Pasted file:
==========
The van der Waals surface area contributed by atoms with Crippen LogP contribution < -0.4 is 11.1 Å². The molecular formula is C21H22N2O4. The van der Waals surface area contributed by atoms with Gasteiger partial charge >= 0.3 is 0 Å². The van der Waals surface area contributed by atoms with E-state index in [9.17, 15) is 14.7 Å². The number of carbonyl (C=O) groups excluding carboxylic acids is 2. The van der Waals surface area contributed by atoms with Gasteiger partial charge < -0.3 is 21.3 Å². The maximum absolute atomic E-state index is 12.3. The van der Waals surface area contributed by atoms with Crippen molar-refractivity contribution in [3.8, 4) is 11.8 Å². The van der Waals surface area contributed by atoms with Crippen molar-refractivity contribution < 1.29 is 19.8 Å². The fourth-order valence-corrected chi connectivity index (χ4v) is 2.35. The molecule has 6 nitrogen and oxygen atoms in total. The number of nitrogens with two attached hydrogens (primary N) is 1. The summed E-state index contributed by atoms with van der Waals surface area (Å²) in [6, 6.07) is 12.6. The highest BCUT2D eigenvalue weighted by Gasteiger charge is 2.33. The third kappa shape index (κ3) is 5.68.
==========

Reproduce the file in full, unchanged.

The van der Waals surface area contributed by atoms with Crippen LogP contribution < -0.4 is 11.1 Å². The molecular formula is C21H22N2O4. The van der Waals surface area contributed by atoms with Gasteiger partial charge >= 0.3 is 0 Å². The van der Waals surface area contributed by atoms with E-state index in [9.17, 15) is 14.7 Å². The number of carbonyl (C=O) groups excluding carboxylic acids is 2. The van der Waals surface area contributed by atoms with Gasteiger partial charge < -0.3 is 21.3 Å². The maximum absolute atomic E-state index is 12.3. The van der Waals surface area contributed by atoms with Crippen molar-refractivity contribution in [3.8, 4) is 11.8 Å². The van der Waals surface area contributed by atoms with Crippen molar-refractivity contribution < 1.29 is 19.8 Å². The fourth-order valence-corrected chi connectivity index (χ4v) is 2.35. The molecule has 6 nitrogen and oxygen atoms in total. The number of nitrogens with two attached hydrogens (primary N) is 1. The summed E-state index contributed by atoms with van der Waals surface area (Å²) in [6, 6.07) is 12.6. The highest BCUT2D eigenvalue weighted by Gasteiger charge is 2.33. The third kappa shape index (κ3) is 5.68.